Gela Nga-Mirraitja FORDHAM WAINBURRANGA, The fight between Mildal the Blue-Tongued Lizard and Dadbagurumulu the King Brown Snake Enlarge 1 /1


Rembarrnga people

Australia 1933 /1937 – 2006

The fight between Mildal the Blue-Tongued Lizard and Dadbagurumulu the King Brown Snake 1984 Place made: Jarruluk, Central Arnhem Land, Northern Territory, Australia
Materials & Technique: paintings, bark paintings, natural earth pigments on eucalyptus bark

Dimensions: 146.0 h x 74.5 w cm
Acknowledgement: Founding Donors Fund 1984
Accession No: NGA 84.788
Image rights: © Gela Nga-Mirraitja Fordham. Licensed by Viscopy

Gela Nga-Mirraitja Fordham’s work is distinguished by a pictorial format that shows events in a sequential order. This affords the artist an opportunity to elaborate on multiple pivotal scenes simultaneously, and narratives, both ancient and modern, are revealed in all their complex totality. Fordham’s artistic heritage eschews the use of rarrk (crosshatching) and relies on the application of vigorous dotting to evoke the sacred power of country. A major contributor to The Aboriginal Memorial 1988, Fordham’s 24 hollow log coffins are painted with potent imagery that describes ancestral transformations and the creation of Rembarrnga lands.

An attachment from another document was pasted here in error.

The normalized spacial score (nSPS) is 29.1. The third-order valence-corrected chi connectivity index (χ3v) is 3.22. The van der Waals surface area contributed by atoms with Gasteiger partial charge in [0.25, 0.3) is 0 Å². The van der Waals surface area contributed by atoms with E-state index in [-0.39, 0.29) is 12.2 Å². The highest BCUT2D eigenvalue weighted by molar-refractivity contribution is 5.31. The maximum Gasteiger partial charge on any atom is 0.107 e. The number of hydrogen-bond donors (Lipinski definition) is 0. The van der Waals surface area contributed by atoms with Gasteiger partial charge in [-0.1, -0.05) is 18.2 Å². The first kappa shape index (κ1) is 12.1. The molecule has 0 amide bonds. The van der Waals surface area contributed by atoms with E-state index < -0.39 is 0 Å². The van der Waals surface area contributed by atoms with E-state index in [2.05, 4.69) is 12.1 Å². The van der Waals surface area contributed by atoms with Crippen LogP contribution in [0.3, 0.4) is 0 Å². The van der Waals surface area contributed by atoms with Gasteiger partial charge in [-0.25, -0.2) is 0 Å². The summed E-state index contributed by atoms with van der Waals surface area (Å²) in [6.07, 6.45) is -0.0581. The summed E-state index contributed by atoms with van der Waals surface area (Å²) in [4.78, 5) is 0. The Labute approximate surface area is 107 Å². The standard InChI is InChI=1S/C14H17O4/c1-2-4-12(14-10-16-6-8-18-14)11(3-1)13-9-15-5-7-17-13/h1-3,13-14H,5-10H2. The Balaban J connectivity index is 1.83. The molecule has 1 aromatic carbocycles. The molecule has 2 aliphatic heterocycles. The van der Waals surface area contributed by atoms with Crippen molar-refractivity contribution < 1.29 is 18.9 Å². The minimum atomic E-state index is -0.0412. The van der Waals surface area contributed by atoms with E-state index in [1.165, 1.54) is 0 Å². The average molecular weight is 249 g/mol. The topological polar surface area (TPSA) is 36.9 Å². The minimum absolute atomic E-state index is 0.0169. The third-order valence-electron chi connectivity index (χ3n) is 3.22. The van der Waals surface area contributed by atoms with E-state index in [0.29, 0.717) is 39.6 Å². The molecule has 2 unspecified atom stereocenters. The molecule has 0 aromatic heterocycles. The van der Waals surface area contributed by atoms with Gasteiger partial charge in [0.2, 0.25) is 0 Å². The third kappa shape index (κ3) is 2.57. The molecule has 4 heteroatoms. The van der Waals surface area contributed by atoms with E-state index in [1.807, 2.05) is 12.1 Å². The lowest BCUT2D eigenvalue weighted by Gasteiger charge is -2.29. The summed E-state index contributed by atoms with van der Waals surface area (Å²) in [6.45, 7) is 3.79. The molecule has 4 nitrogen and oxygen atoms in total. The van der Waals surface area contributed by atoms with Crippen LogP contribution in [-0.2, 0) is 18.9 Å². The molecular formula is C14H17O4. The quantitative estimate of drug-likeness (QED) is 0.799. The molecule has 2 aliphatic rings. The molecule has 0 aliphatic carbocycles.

The artist’s raw and gestural style, his spatial confidence and his ability to exploit dramatic tension are evident in this, one of Fordham’s early public paintings. The narrative begins in the top section where Mildal the Blue-Tongued Lizard is depicted leaving his hollow log home to bake in the sun. Dadbagurumulu the King Brown Snake is shown as a formidable opponent with its grooved fangs, forked tongue and imposing size. A violent fight breaks out between the two ancestral animals, and Dadbagurumulu wraps himself around Mildal in an attempt to crush and poison him. Suddenly Mildal bites Dadbagurumulu in the neck with such ferocity that the snake is fatally wounded and Mildal is seen retreating to the safety of his hollow log home. The strength of this work lies in its relentless movement. It has a circular visual logic that repeats ad infinitum, invoking the cyclical nature of both storytelling and ceremony.

Stephen Gilchrist

Text © National Gallery of Australia, Canberra 2010
From: Franchesca Cubillo and Wally Caruana (eds) Aboriginal and Torres Strait Islander Art: collection highlights National Gallery of Australia, Canberra, 2010